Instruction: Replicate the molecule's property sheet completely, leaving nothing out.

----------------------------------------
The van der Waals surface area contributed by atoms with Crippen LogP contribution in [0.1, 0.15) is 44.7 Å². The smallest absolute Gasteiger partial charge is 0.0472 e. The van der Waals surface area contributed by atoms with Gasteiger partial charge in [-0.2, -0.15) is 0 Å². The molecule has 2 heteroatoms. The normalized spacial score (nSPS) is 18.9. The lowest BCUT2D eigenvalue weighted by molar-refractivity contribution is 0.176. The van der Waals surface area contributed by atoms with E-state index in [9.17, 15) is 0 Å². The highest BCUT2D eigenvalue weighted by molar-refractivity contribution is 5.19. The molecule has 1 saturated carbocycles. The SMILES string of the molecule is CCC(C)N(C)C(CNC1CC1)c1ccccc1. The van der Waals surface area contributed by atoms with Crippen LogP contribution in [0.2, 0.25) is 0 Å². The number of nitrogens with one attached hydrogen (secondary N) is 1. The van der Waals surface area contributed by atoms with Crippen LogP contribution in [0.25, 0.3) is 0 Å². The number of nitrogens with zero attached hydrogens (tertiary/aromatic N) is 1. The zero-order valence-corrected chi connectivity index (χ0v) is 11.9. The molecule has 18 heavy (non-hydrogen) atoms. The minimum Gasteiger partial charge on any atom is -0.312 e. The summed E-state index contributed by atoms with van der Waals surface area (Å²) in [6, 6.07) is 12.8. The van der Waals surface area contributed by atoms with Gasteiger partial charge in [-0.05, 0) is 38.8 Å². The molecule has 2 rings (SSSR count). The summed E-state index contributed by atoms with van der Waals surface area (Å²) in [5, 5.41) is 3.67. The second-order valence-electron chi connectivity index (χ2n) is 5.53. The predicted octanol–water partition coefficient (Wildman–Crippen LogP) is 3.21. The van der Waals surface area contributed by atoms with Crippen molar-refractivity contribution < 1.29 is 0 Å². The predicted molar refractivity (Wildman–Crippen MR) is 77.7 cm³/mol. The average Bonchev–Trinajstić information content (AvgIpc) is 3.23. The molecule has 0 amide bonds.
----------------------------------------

The van der Waals surface area contributed by atoms with Crippen LogP contribution in [0.1, 0.15) is 44.7 Å². The smallest absolute Gasteiger partial charge is 0.0472 e. The van der Waals surface area contributed by atoms with Gasteiger partial charge in [-0.2, -0.15) is 0 Å². The molecule has 2 heteroatoms. The normalized spacial score (nSPS) is 18.9. The lowest BCUT2D eigenvalue weighted by molar-refractivity contribution is 0.176. The van der Waals surface area contributed by atoms with E-state index in [9.17, 15) is 0 Å². The highest BCUT2D eigenvalue weighted by molar-refractivity contribution is 5.19. The molecule has 1 saturated carbocycles. The SMILES string of the molecule is CCC(C)N(C)C(CNC1CC1)c1ccccc1. The van der Waals surface area contributed by atoms with Crippen LogP contribution in [0.2, 0.25) is 0 Å². The number of nitrogens with one attached hydrogen (secondary N) is 1. The van der Waals surface area contributed by atoms with Crippen LogP contribution in [0.25, 0.3) is 0 Å². The number of nitrogens with zero attached hydrogens (tertiary/aromatic N) is 1. The zero-order valence-corrected chi connectivity index (χ0v) is 11.9. The molecule has 18 heavy (non-hydrogen) atoms. The minimum Gasteiger partial charge on any atom is -0.312 e. The summed E-state index contributed by atoms with van der Waals surface area (Å²) in [6, 6.07) is 12.8. The van der Waals surface area contributed by atoms with Gasteiger partial charge in [-0.05, 0) is 38.8 Å². The molecule has 2 rings (SSSR count). The summed E-state index contributed by atoms with van der Waals surface area (Å²) in [5, 5.41) is 3.67. The second-order valence-electron chi connectivity index (χ2n) is 5.53. The predicted octanol–water partition coefficient (Wildman–Crippen LogP) is 3.21. The van der Waals surface area contributed by atoms with Crippen molar-refractivity contribution < 1.29 is 0 Å². The predicted molar refractivity (Wildman–Crippen MR) is 77.7 cm³/mol. The average Bonchev–Trinajstić information content (AvgIpc) is 3.23. The molecule has 0 amide bonds.